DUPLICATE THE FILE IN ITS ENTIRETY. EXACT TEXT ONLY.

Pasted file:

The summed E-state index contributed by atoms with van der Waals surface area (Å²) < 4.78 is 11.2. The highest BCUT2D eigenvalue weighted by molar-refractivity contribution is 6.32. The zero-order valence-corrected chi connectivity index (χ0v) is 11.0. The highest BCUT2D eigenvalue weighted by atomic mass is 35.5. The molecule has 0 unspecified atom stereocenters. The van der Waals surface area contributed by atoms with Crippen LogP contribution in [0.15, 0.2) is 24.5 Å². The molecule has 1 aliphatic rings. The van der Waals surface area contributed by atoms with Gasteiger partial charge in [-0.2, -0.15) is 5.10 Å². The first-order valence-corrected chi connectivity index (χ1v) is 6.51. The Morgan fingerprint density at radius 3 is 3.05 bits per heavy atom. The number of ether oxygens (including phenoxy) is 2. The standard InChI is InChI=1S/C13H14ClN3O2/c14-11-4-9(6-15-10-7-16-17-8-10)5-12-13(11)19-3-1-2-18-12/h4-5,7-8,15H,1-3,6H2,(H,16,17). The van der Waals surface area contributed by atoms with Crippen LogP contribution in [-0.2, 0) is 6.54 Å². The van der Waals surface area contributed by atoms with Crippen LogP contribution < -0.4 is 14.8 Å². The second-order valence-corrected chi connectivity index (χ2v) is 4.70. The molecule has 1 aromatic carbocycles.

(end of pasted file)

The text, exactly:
The summed E-state index contributed by atoms with van der Waals surface area (Å²) < 4.78 is 11.2. The highest BCUT2D eigenvalue weighted by molar-refractivity contribution is 6.32. The zero-order valence-corrected chi connectivity index (χ0v) is 11.0. The highest BCUT2D eigenvalue weighted by atomic mass is 35.5. The molecule has 0 unspecified atom stereocenters. The van der Waals surface area contributed by atoms with Crippen LogP contribution in [0.15, 0.2) is 24.5 Å². The molecule has 1 aliphatic rings. The van der Waals surface area contributed by atoms with Gasteiger partial charge in [-0.2, -0.15) is 5.10 Å². The first-order valence-corrected chi connectivity index (χ1v) is 6.51. The Morgan fingerprint density at radius 3 is 3.05 bits per heavy atom. The number of ether oxygens (including phenoxy) is 2. The standard InChI is InChI=1S/C13H14ClN3O2/c14-11-4-9(6-15-10-7-16-17-8-10)5-12-13(11)19-3-1-2-18-12/h4-5,7-8,15H,1-3,6H2,(H,16,17). The van der Waals surface area contributed by atoms with Crippen LogP contribution in [-0.2, 0) is 6.54 Å². The van der Waals surface area contributed by atoms with Crippen LogP contribution < -0.4 is 14.8 Å². The second-order valence-corrected chi connectivity index (χ2v) is 4.70. The molecule has 1 aromatic carbocycles.